Printing Dictionaries With WeSay

There are many ways to make a print dictionary using WeSay. Below, they are ordered from most powerful/flexible down to the most simple. You might end up using a combination of methods. For example, you might use the “Make PDF Dictionary” for regular printouts used to include a wider group of people in the process of spell checking, example checking, etc., using paper. Later, when you want to actually publish a dictionary, you’re likely to want to import the WeSay dictionary into our Linguist-oriented power tool, FLEx.

FLEx+PathWay (most powerful)

This has many steps, but it is best path for serious dictionary layout. You’ll be using two other free programs from SIL International: FLEx and PathWay. You may also need some supported word processor, depending on how you want to publish.

1) Install FieldWorks Language Explorer (FLEx)

2) Install the Pathway add-on to FLEx.

3) Create a new project (Note: in FLEx 7.3 you will be able to do steps 3 & 4 together.

4) Do a Send/Receive to synchronize your WeSay dictionary with FLEx. (You can also just do an import, but then any changes you make in FLEx won’t get back to WeSay).

5) In the Dictionary area of the FLEx lexicon, configure to your heart’s desire. At this point you can do some printing if you want.

6) Choose File: Export…

7) Select “Dictionary, Reversal Index”, and click “Export…”.

This will open Pathway, which will let you create files for Adobe In Design, Word, Open/Libre Office, PDF, and E-Book.

Make OpenOffice Document

One advantage of using OpenOffice/LibreOffice is that you can add a cover page and make other changes. Another is that it supports a wide range of scripts, including those in South East Asia. The downside is that the code that does this was contributed to us, and tends to not get much attention from the WeSay programmers. To use it, just make the the “Make OpenOffice Document” button visible in WeSay, using the WeSay Configuration Tool : Actions tab.

Lexique Pro via SFM

Lexique Pro is a separate free program (Windows Only) which can export to word processing programs, and also to make static web pages. In this method you use WeSay’s “Export a SFM (Toolbox) file” button, and then open the the SFM file it produces in Lexique Pro.

The “Open in Lexique Pro” Button

This is a simple, one-button way to get into LP. Unfortunately, as of writing this in Jan 2013, several of LP’s features have not yet been upgraded to work with LIFT dictionaries (the xml format used by WeSay).

The “Make PDF Dictionary” Button (most simple)

The advantage of this approach is that it is fast, easy, and fairly good looking. Disadvantages include:

  • Because it is PDF, you can’t make changes, add title pages, etc.
  • Making even small tweaks requires someone proficient in the style-sheet language of the Web, Cascading Style Sheets (css).
  • This feature uses a fantastic pdf-creation engine which you can install freely. This engine, PrinceXml, (as of version 8.1) cannot render Burmese, Khmer, or Lanna. It does support Arabic, Chinese, Japanese, Cyrillic, Hebrew, Devanagari/Hindi, Bengali, Gurmukhi/Punjabi, Gujarati, Oriya, Tamil, Telugu, Kannada, and Malayalam.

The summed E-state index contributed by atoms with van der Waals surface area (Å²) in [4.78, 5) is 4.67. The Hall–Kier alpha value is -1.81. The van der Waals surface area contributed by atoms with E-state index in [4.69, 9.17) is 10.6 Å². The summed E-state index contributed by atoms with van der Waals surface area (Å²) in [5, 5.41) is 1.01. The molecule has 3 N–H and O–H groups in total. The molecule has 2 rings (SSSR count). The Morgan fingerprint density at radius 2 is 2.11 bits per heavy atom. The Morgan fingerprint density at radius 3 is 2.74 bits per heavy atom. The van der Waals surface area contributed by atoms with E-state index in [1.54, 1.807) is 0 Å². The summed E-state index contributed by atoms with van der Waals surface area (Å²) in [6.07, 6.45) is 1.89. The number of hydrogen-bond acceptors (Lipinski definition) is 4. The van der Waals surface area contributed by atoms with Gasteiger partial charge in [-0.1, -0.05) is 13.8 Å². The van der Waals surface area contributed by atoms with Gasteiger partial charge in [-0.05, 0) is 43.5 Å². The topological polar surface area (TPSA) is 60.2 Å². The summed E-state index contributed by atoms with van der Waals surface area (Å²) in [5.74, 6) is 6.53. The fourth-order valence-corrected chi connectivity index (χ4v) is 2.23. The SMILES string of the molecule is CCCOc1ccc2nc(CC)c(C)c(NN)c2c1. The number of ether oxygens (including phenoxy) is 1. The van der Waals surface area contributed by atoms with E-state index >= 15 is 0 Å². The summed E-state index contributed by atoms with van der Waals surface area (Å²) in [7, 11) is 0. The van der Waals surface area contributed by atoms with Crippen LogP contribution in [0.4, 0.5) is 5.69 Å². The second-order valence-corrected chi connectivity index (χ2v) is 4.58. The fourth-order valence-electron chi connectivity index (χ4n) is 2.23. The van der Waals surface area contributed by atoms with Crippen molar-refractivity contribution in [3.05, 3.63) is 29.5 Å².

“Under the hood”, WeSay uses an engine called “Prince Xml” for creating pdf documents. You can download it for free, but if you use this feature for any commercial purposes, you’ll need to get a license from the authors of PrinceXml. Here’s what the output looks like:

Note: while PrinceXml itself is extremely flexible and powerful, WeSay only uses it for printouts using just the most common fields. If you need more power, you need to go the FLEx+PathWay route described previously.

To enable this feature,

  1. Quit WeSay
  2. Go to, get PrinceXml, and install it
  3. In the WeSay Configuration Tool, go to Actions, and enable the “Make PDF Dictionary” button.


Starting with version 1.1, if you have digraphs (or trigraphs) that you would like to group together, do this:

  1. Ensure that the sort order you’ve set up accounts for the multigraphs
  2. Create a text file named “multigraphs.txt” in the export folder.
  3. In that file, list your multigraphs, one per line, like this:


If you like what comes out, great. If you want to do some tweaking, then look in the Export folder of your WeSay project. There, you’ll see two files which you can edit: “customLayout.css” and “customFonts.css”. These are simply “Cascading Stylesheet” (CSS3) files. The web is full of free references and tutorials on CSS. The way this works is that WeSay first generates a “plift” xml file (also in this exports directory). It then converts that to xhtml. Finally, asks PrinceXML to create the PDF, using the four stylesheets. The precedence of these is such that the “custom” ones overrule the “auto” ones.

If you have custom fields you want to print, you’ll need to add those to the customLayout.css. TODO: show how.

Note, if you find that you need extensive customizations, you’re probably better off using FLEx+PathWay to do your actual printing. Again, this built-in printing is only intended to be good enough for quick printouts that you can hand out for checking in the community.

PrinceXml Version

The most recent version of PrinceXml with which we have tested WeSay is 8.1.